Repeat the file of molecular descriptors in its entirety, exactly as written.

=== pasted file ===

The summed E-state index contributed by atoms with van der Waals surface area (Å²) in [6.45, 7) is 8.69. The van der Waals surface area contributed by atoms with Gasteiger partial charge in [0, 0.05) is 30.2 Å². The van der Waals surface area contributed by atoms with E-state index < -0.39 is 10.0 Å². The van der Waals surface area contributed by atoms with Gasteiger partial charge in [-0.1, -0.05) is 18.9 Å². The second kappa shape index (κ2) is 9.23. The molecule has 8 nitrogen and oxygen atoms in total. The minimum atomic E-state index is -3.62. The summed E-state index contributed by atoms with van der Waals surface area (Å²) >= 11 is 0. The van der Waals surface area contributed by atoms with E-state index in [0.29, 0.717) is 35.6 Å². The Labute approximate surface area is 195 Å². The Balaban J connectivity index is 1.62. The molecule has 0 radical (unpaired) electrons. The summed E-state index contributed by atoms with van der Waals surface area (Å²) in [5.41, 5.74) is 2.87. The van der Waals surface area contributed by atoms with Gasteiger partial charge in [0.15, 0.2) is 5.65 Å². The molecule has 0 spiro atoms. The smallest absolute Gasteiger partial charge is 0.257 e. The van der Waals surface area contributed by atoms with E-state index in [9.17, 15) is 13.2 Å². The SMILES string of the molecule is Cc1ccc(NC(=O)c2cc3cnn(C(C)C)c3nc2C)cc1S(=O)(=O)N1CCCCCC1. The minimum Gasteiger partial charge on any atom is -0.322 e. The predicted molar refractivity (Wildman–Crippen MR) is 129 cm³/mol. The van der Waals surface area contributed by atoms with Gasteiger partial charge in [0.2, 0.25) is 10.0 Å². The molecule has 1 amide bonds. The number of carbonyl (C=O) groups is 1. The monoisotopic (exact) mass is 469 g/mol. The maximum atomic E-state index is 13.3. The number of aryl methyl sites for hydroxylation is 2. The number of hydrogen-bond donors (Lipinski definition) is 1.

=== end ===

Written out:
The summed E-state index contributed by atoms with van der Waals surface area (Å²) in [6.45, 7) is 8.69. The van der Waals surface area contributed by atoms with Gasteiger partial charge in [0, 0.05) is 30.2 Å². The van der Waals surface area contributed by atoms with E-state index < -0.39 is 10.0 Å². The van der Waals surface area contributed by atoms with Gasteiger partial charge in [-0.1, -0.05) is 18.9 Å². The second kappa shape index (κ2) is 9.23. The molecule has 8 nitrogen and oxygen atoms in total. The minimum atomic E-state index is -3.62. The summed E-state index contributed by atoms with van der Waals surface area (Å²) >= 11 is 0. The van der Waals surface area contributed by atoms with E-state index in [0.29, 0.717) is 35.6 Å². The Labute approximate surface area is 195 Å². The Balaban J connectivity index is 1.62. The molecule has 0 radical (unpaired) electrons. The summed E-state index contributed by atoms with van der Waals surface area (Å²) in [5.41, 5.74) is 2.87. The van der Waals surface area contributed by atoms with Gasteiger partial charge in [0.15, 0.2) is 5.65 Å². The molecule has 0 spiro atoms. The smallest absolute Gasteiger partial charge is 0.257 e. The van der Waals surface area contributed by atoms with E-state index in [9.17, 15) is 13.2 Å². The SMILES string of the molecule is Cc1ccc(NC(=O)c2cc3cnn(C(C)C)c3nc2C)cc1S(=O)(=O)N1CCCCCC1. The minimum Gasteiger partial charge on any atom is -0.322 e. The predicted molar refractivity (Wildman–Crippen MR) is 129 cm³/mol. The van der Waals surface area contributed by atoms with Gasteiger partial charge in [0.2, 0.25) is 10.0 Å². The molecule has 1 amide bonds. The number of carbonyl (C=O) groups is 1. The monoisotopic (exact) mass is 469 g/mol. The maximum atomic E-state index is 13.3. The number of aryl methyl sites for hydroxylation is 2. The number of hydrogen-bond donors (Lipinski definition) is 1.